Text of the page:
Twenty-Sixth Sunday of the Year Homily

Posted on Oct 3, 2018



30 September 2018


The summer after my first year in college I lived in St. Paul

I was fortunate to find a really good paying job working for United Van Lines.

Well, the truth is that I didn’t find this job.

An extended family adopted me.   

They found me the job, found me a place to live, and gave me a 55 Ford to drive.

I’d fallen into the butter tub.

I’d done nothing to deserve their care for me

and their kindness to me.

At the end of the summer, I returned the furniture they’d lent me and on the last day,

returned the car to Grandpa and Grandma’s house.

I thanked them and drove away back to St. John’s.

A few weeks later I received a letter from one of grandpa and grandma’s daughters.

In part she said, “Ma and Pa didn’t want me to tell you this but I had to.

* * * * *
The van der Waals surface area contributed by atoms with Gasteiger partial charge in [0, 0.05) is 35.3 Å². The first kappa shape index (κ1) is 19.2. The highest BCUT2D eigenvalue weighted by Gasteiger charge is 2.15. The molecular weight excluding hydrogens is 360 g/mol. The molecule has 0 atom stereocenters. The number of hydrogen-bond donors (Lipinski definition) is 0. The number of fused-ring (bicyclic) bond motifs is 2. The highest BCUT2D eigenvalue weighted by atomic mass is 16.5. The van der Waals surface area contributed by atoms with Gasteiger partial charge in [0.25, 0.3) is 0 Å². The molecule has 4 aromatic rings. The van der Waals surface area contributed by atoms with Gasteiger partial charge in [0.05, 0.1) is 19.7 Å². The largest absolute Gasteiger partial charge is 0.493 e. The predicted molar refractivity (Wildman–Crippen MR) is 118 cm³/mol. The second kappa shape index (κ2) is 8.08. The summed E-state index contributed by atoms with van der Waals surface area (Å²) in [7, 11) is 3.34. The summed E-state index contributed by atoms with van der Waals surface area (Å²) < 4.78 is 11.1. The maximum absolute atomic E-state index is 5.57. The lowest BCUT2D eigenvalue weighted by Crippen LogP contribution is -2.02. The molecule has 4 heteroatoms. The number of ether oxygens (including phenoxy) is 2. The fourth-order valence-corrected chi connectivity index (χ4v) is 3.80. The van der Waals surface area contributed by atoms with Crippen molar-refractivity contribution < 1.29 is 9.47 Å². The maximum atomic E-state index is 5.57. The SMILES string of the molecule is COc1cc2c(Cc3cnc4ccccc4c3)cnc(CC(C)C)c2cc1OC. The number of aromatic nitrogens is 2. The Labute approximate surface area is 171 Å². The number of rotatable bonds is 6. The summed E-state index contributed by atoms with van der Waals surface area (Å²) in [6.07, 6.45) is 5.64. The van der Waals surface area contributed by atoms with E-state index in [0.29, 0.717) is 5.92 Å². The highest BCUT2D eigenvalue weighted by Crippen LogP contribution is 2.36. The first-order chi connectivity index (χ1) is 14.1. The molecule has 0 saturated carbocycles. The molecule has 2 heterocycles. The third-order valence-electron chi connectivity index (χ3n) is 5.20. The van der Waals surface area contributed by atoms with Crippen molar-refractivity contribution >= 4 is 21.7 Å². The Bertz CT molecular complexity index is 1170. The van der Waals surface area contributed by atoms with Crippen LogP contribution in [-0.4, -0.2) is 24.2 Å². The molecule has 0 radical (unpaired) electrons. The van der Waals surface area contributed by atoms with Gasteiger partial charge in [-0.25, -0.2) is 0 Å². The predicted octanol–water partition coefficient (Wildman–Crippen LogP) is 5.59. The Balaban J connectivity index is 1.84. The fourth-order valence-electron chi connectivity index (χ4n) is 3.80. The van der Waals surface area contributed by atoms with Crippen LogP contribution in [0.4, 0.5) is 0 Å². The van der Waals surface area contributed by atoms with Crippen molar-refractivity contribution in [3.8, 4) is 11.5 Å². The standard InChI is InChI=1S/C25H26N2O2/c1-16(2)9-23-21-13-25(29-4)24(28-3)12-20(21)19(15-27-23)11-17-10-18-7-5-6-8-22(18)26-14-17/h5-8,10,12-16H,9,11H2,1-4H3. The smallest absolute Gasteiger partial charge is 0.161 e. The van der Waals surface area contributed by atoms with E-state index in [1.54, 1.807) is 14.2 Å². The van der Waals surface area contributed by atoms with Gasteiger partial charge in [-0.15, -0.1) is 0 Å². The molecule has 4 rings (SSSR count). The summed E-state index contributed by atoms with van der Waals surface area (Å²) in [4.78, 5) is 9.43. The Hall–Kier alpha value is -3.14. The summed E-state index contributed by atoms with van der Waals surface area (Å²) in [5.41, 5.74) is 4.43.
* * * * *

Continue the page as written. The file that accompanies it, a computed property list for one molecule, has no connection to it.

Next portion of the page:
You have to know they were very hurt by the way you returned the car to them.

That car, for as old as it was, was Pa’s pride and joy and he trusted it to you.

You didn’t even wash it before you returned it.

You didn’t even fill it with gas or have the oil changed.

You just used it.

It was a gift to you for the summer,

But it was more than a gift, it was a gift that should have helped you grow up.”

I wrote back that I was sorry, but that I didn’t know the stakes.

And she wrote back.  “I don’t believe you.

You didn’t know the stakes because you didn’t want to know them.

It was easier for you, if you didn’t know them.

My parents are better people than I am.

They’ve already forgiven you.

I think the jury is still out on whether you should be forgiven.”

Jesus wants us to know that for all the gifts we’ve been given,

all the very concrete gifts–hands, feet, eyes, talents and whatever,

there are high stakes for our use of these gifts.

They are more than gifts, they are trusts.

We can never claim we didn’t know the stakes.

We can only claim it was easier if we didn’t know them.

Question of the week: How will I use the gifts I’ve been given this week?